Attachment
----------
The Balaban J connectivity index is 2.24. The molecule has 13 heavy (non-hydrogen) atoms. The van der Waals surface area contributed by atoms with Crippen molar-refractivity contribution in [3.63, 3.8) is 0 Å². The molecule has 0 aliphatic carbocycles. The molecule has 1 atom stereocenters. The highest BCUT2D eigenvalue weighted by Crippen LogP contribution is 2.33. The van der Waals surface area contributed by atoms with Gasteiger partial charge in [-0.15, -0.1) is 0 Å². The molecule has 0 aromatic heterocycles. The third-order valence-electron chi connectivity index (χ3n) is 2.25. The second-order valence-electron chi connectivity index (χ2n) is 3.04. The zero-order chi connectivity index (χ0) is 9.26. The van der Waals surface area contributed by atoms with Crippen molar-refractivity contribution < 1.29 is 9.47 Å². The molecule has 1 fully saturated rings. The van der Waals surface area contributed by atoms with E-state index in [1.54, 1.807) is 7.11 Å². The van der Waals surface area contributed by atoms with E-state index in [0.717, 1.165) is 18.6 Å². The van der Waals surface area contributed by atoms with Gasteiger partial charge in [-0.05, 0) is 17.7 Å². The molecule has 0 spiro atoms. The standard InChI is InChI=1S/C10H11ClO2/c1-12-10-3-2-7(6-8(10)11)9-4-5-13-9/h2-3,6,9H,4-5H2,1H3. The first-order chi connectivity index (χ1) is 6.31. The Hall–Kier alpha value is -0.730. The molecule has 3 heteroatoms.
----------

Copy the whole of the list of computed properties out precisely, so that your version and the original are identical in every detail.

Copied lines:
The Balaban J connectivity index is 2.24. The molecule has 13 heavy (non-hydrogen) atoms. The van der Waals surface area contributed by atoms with Crippen molar-refractivity contribution in [3.63, 3.8) is 0 Å². The molecule has 0 aliphatic carbocycles. The molecule has 1 atom stereocenters. The highest BCUT2D eigenvalue weighted by Crippen LogP contribution is 2.33. The van der Waals surface area contributed by atoms with Gasteiger partial charge in [-0.15, -0.1) is 0 Å². The molecule has 0 aromatic heterocycles. The third-order valence-electron chi connectivity index (χ3n) is 2.25. The second-order valence-electron chi connectivity index (χ2n) is 3.04. The zero-order chi connectivity index (χ0) is 9.26. The van der Waals surface area contributed by atoms with Crippen molar-refractivity contribution < 1.29 is 9.47 Å². The molecule has 1 fully saturated rings. The van der Waals surface area contributed by atoms with E-state index in [1.54, 1.807) is 7.11 Å². The van der Waals surface area contributed by atoms with E-state index in [0.717, 1.165) is 18.6 Å². The van der Waals surface area contributed by atoms with Gasteiger partial charge in [-0.05, 0) is 17.7 Å². The molecule has 0 spiro atoms. The standard InChI is InChI=1S/C10H11ClO2/c1-12-10-3-2-7(6-8(10)11)9-4-5-13-9/h2-3,6,9H,4-5H2,1H3. The first-order chi connectivity index (χ1) is 6.31. The Hall–Kier alpha value is -0.730. The molecule has 3 heteroatoms.